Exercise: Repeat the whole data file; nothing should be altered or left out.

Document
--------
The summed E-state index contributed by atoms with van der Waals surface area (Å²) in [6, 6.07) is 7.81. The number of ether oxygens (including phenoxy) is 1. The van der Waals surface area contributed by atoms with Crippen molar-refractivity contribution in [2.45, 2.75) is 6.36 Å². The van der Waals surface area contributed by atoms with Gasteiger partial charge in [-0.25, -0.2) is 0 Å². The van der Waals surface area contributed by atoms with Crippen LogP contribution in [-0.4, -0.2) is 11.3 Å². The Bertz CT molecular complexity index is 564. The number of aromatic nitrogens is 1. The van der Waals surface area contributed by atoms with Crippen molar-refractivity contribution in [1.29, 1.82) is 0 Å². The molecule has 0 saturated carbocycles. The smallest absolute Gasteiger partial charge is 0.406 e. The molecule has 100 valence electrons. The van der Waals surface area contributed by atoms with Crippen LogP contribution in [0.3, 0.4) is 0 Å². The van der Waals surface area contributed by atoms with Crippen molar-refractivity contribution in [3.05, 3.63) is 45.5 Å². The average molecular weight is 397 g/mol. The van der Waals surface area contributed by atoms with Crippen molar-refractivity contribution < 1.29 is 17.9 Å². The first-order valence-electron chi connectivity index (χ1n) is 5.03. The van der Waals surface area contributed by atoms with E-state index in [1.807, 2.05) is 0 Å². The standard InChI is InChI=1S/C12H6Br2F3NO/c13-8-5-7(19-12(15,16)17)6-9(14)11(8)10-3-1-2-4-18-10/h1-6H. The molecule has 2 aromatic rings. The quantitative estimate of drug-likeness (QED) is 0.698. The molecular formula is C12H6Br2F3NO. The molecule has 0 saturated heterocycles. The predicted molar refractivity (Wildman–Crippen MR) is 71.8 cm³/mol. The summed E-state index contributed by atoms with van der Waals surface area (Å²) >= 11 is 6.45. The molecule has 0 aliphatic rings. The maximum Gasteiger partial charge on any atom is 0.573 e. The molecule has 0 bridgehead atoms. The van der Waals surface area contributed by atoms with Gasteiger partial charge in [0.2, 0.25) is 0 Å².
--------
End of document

The summed E-state index contributed by atoms with van der Waals surface area (Å²) in [6, 6.07) is 7.81. The number of ether oxygens (including phenoxy) is 1. The van der Waals surface area contributed by atoms with Crippen molar-refractivity contribution in [2.45, 2.75) is 6.36 Å². The van der Waals surface area contributed by atoms with Gasteiger partial charge in [-0.25, -0.2) is 0 Å². The van der Waals surface area contributed by atoms with Crippen LogP contribution in [-0.4, -0.2) is 11.3 Å². The Bertz CT molecular complexity index is 564. The number of aromatic nitrogens is 1. The van der Waals surface area contributed by atoms with Crippen molar-refractivity contribution in [1.29, 1.82) is 0 Å². The molecule has 0 saturated carbocycles. The smallest absolute Gasteiger partial charge is 0.406 e. The molecule has 100 valence electrons. The van der Waals surface area contributed by atoms with Crippen LogP contribution in [0.3, 0.4) is 0 Å². The van der Waals surface area contributed by atoms with Crippen molar-refractivity contribution in [3.05, 3.63) is 45.5 Å². The average molecular weight is 397 g/mol. The van der Waals surface area contributed by atoms with Crippen molar-refractivity contribution < 1.29 is 17.9 Å². The first-order valence-electron chi connectivity index (χ1n) is 5.03. The van der Waals surface area contributed by atoms with E-state index in [1.807, 2.05) is 0 Å². The standard InChI is InChI=1S/C12H6Br2F3NO/c13-8-5-7(19-12(15,16)17)6-9(14)11(8)10-3-1-2-4-18-10/h1-6H. The molecule has 2 aromatic rings. The quantitative estimate of drug-likeness (QED) is 0.698. The molecular formula is C12H6Br2F3NO. The molecule has 0 saturated heterocycles. The predicted molar refractivity (Wildman–Crippen MR) is 71.8 cm³/mol. The summed E-state index contributed by atoms with van der Waals surface area (Å²) >= 11 is 6.45. The molecule has 0 aliphatic rings. The maximum Gasteiger partial charge on any atom is 0.573 e. The molecule has 0 bridgehead atoms. The van der Waals surface area contributed by atoms with Gasteiger partial charge in [0.2, 0.25) is 0 Å².